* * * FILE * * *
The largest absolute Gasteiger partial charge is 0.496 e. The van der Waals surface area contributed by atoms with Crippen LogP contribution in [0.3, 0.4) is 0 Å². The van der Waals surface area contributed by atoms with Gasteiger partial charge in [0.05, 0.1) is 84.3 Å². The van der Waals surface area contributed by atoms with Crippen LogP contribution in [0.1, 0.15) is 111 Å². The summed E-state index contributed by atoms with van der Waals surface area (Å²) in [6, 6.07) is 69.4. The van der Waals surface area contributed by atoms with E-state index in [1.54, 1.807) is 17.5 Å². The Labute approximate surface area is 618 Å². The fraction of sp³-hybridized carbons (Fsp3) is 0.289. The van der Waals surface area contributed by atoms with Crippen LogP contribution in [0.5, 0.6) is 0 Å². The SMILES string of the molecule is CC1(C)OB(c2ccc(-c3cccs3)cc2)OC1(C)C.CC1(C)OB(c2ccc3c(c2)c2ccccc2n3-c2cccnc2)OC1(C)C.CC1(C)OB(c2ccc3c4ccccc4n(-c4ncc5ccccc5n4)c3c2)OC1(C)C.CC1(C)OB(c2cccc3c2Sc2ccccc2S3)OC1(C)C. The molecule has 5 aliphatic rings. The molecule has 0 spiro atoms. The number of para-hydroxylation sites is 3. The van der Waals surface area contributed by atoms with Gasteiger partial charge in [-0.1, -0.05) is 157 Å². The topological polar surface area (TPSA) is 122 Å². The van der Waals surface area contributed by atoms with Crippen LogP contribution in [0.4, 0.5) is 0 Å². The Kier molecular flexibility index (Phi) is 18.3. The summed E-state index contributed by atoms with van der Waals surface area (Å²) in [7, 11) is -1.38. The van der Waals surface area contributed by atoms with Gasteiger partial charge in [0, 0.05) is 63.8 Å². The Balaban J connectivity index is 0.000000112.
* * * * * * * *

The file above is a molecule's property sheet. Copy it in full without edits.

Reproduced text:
The largest absolute Gasteiger partial charge is 0.496 e. The van der Waals surface area contributed by atoms with Crippen LogP contribution in [0.3, 0.4) is 0 Å². The van der Waals surface area contributed by atoms with Gasteiger partial charge in [0.05, 0.1) is 84.3 Å². The van der Waals surface area contributed by atoms with Crippen LogP contribution in [0.1, 0.15) is 111 Å². The summed E-state index contributed by atoms with van der Waals surface area (Å²) in [6, 6.07) is 69.4. The van der Waals surface area contributed by atoms with E-state index in [1.54, 1.807) is 17.5 Å². The Labute approximate surface area is 618 Å². The fraction of sp³-hybridized carbons (Fsp3) is 0.289. The van der Waals surface area contributed by atoms with Crippen LogP contribution in [0.5, 0.6) is 0 Å². The SMILES string of the molecule is CC1(C)OB(c2ccc(-c3cccs3)cc2)OC1(C)C.CC1(C)OB(c2ccc3c(c2)c2ccccc2n3-c2cccnc2)OC1(C)C.CC1(C)OB(c2ccc3c4ccccc4n(-c4ncc5ccccc5n4)c3c2)OC1(C)C.CC1(C)OB(c2cccc3c2Sc2ccccc2S3)OC1(C)C. The molecule has 5 aliphatic rings. The molecule has 0 spiro atoms. The number of para-hydroxylation sites is 3. The van der Waals surface area contributed by atoms with Gasteiger partial charge in [-0.1, -0.05) is 157 Å². The topological polar surface area (TPSA) is 122 Å². The van der Waals surface area contributed by atoms with Crippen LogP contribution in [0.4, 0.5) is 0 Å². The Kier molecular flexibility index (Phi) is 18.3. The summed E-state index contributed by atoms with van der Waals surface area (Å²) in [7, 11) is -1.38. The van der Waals surface area contributed by atoms with Gasteiger partial charge in [0, 0.05) is 63.8 Å². The Balaban J connectivity index is 0.000000112.